The (winter) solstice is the point where the Sun reaches the furthest north it will go in the sky, and then it turns back, and the days begin to lengthen. “Solstice" is Latin for "sun stands still" (sol "sun" and sistere "to stand").
There endeth the lesson.
Friday, 20 June 2008
Then I made these bookmarks, which I plan to give to a much loved couple on Sunday for their birthdays, and these I think are OK. They are made with wool and silk fibres on brown felt with some running stitches, and the gum (Eucalypt) leaves were made separately from silk on green felt, cut out using a leaf from one of my trees, embroidered and attached with the Embellisher. Coincidentially they are also the colours for the June TIF, so I am going to take the easy option and call these my effort for this month's Take it Further challenge.
The last photo is of my latest Op shop booty, proof that one should never walk past a good Op Shop. A pile of silk scarves found in another town, mostly hand dyed and of various sizes - total cost a couple of dollars. They will be used in future projects to add texture and colour. Silk is such wonderful stuff to work with, and the Embellisher loves it.
Wednesday, 18 June 2008
Sunday, 15 June 2008
These are some experiments from this week's Embellish, Stitch and Enrich class. The focus was to make surfaces for further embroidery, or for them to be cut up and used in something else. For the first time we used metallic foils attached to the base felt with iron on webbing, painted webbing and fine chiffon which could be treated by a heat tool. I still have lots to learn as they run the risk of just looking .......messy!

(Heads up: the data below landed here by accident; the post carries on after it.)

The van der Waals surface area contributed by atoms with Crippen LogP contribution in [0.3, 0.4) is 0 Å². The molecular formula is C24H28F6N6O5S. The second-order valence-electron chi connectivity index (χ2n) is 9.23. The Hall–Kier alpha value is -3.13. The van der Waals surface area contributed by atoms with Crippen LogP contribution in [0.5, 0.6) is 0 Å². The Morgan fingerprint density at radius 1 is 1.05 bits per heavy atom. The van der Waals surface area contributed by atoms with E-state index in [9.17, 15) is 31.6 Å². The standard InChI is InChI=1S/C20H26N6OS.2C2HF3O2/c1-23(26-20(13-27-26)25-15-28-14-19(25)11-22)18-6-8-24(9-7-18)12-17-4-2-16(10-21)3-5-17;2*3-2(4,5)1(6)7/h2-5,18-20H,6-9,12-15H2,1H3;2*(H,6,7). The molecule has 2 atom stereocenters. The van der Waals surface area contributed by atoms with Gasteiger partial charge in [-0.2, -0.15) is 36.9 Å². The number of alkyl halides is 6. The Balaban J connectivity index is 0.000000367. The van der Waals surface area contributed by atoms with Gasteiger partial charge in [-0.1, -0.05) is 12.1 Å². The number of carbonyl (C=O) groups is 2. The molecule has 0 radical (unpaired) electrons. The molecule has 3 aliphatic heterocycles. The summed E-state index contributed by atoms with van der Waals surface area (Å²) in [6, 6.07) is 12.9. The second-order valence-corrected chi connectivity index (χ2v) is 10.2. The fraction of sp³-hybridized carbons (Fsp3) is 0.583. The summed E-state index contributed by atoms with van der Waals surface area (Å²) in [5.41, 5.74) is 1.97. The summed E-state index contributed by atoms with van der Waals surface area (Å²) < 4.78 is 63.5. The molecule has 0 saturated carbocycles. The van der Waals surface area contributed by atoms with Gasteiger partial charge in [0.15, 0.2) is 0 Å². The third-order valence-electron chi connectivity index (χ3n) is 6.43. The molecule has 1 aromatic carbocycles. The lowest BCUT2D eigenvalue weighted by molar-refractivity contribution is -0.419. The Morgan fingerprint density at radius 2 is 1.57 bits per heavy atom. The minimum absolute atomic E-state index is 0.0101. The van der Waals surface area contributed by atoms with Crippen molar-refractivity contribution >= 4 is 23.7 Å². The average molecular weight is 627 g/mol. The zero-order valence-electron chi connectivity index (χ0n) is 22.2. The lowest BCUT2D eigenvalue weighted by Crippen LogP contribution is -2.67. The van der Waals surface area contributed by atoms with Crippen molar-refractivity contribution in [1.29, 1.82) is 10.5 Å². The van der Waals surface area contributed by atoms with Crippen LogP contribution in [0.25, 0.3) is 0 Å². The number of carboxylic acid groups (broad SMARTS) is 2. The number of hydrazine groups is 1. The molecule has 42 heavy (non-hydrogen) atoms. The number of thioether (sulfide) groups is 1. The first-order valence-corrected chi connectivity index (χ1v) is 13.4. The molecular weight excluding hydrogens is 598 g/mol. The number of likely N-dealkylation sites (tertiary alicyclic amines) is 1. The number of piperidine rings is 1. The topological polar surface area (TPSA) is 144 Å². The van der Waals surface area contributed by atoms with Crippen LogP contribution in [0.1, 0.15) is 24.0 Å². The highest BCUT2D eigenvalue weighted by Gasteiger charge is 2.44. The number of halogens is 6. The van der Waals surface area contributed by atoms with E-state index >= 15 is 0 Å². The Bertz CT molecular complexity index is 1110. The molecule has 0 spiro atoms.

This piece is felt with painted vlyesofix, silk and wool fibres, silk fabric and thread snippets, covered with chiffon, needled with the embellisher and then treated with a heat tool so the chiffon melts away in places. No further embroidery yet, or it may be cut up and included in something else.
The second piece is similar, but has gold foil applied to the base felt, and the chiffon was just worked with the embellisher. Embroidered with knots and some chain stitches.
This one is foiled felt, silk and wool fibres, silk fabric and thread snippets, covered with chiffon and embellished. Additonal made fabric attached with the embellisher, and then embroidered. I think this may become a book cover.
Thursday, 12 June 2008
There was news this morning of a new grand-nephew born yesterday, and to be called Felix. This furry little fellow has been posted off as a gift to welcome Felix to the world and I hope he will enjoy it when a little older. My own two dogs were most perturbed when the toy appeared on the kitchen bench, and for a short time, until they were allowed close enough to sniff it, they jealously behaved as if he was real.